In previous posts, I talked about the right questions to ask in a brand strength survey, and why you should use your existing lists of email contacts to conduct the survey. Here, I’ll explain how to put your questions and lists together into a survey using SurveyMonkey.
SurveyMonkey offers a free version which is suitable for very small surveys–10 questions and 100 responses per survey. For a meaningful brand strength survey, you’ll likely need the $17 / month version, which is still a bargain in the world of market research.
SurveyMonkey is extremely easy to use for turning your written questions into interactive questions. You can choose single- and multiple-choice questions, open-ended questions, tables, and more. Don’t forget opening and closing pages to introduce your recipients to your survey, thank them for their participation, and offer additional information about your organization or project.
Uploading your lists to SurveyMonkey is also easy. SurveyMonkey lets you upload Microsoft Excel worksheets, .CSV files, or plain text files.
(SurveyMonkey offers good and extensive online help–use it to learn the particulars of the program.)
One of the most powerful features of SurveyMonkey, and one that it takes a moment to comprehend, is collectors. A collector is a method for distributing your survey and gathering responses. SurveyMonkey offers collectors for web links, emailed surveys, Facebook posts, and for surveys on your website.
Here’s a way to visualize collectors. Imagine you run a market research company and are conducting a survey for a client. You might send out that client’s survey by paper mail and email. You might also do phone surveys and have people with clipboards at grocery stores interviewing people. Each one of those methods is a collector.
Collectors in SurveyMonkey give you a lot of options and flexibility:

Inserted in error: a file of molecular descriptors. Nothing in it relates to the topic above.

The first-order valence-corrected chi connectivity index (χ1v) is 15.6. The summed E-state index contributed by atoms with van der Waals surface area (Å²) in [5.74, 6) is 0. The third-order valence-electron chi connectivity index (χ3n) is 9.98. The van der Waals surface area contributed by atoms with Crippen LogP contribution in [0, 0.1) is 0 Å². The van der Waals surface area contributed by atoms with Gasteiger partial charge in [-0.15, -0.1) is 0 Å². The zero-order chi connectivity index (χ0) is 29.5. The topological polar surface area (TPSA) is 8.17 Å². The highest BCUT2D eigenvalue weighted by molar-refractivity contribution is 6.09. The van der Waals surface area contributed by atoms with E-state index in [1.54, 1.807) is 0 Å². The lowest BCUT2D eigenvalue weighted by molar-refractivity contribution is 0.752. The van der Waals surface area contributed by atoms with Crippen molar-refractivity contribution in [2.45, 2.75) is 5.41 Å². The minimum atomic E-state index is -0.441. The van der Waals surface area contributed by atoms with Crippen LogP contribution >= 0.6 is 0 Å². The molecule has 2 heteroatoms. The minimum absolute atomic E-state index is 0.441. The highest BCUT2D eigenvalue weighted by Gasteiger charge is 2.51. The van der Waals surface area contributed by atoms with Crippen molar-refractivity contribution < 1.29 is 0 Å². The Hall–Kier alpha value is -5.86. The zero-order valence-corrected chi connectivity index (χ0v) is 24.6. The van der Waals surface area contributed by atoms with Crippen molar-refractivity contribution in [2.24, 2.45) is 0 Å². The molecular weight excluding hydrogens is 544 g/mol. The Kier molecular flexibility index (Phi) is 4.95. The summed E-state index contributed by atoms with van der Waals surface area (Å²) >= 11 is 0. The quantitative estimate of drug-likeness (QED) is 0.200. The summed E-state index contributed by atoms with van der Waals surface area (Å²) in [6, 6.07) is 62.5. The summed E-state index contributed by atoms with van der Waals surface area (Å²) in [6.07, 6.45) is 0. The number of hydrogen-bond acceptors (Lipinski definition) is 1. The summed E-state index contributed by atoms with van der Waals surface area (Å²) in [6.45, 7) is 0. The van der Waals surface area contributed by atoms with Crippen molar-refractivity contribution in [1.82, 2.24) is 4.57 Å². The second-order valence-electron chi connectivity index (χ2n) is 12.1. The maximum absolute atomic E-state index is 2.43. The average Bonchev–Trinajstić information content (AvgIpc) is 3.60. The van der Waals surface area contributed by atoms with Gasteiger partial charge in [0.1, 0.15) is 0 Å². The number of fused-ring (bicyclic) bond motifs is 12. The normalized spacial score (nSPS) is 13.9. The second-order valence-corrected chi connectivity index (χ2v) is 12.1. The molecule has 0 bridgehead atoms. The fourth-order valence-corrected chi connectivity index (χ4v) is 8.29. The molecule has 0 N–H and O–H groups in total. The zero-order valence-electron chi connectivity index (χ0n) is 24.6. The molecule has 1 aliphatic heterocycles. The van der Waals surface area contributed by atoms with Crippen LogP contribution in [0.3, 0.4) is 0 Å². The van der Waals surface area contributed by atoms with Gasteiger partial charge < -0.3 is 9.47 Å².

- Using different collectors for different distribution methods let you measure how well each method worked in generating responses to your survey.
- Responses to a survey sent through a collector are stored with that collector. You can later analysis each collector’s responses separately, or gather the responses from all your collectors into one spreadsheet (which I’ll talk about in a future post).
- Using multiple email collectors lets you test and use different email subject lines. If you have a large enough list, you can use a small portion of that list to test email subject lines to see which lines are most successful at getting recipients to respond. If you have multiple audiences taking a survey and want to vary subject lines, use different email collectors.
- You can schedule email collectors to send surveys at a specific date and time, so you don’t have to be at your computer to push the Send button.
- Email collectors offer reminder emails to those who don’t initially respond. You can schedule when reminder emails are sent.
Bear in mind that SurveyMonkey limits you to sending 10,000 email surveys per day. This reduces the likelihood of your survey being flagged as spam.
Since email survey distribution can be complex, let me give you an example.
Once I conducted a brand strength survey to a list of 44,000 email addresses. With a group that big, I wanted to make sure my email subject line was effective. I took a random 2% of my total list, divided it among the five subject lines I wanted to try, and sent out a test survey using five different collectors.
Between the five different collectors, I could see the various response rates generated by the email subject lines. I decided to use my top two subject lines for the full survey, sending 60 percent using the best subject line and 40 percent using the second-best line.
I used multiple other collectors to schedule batches of surveys on successive days, using the two different subject lines and keeping the total number of surveys sent per day less than 10,000. I did the same thing for the survey reminder mails.
In total, I needed a little more than two weeks to collect all the survey data. But, I could schedule it all ahead of time. In fact, I spent a few days vacation in Yosemite during the first week that my scheduled SurveyMonkey collectors were working.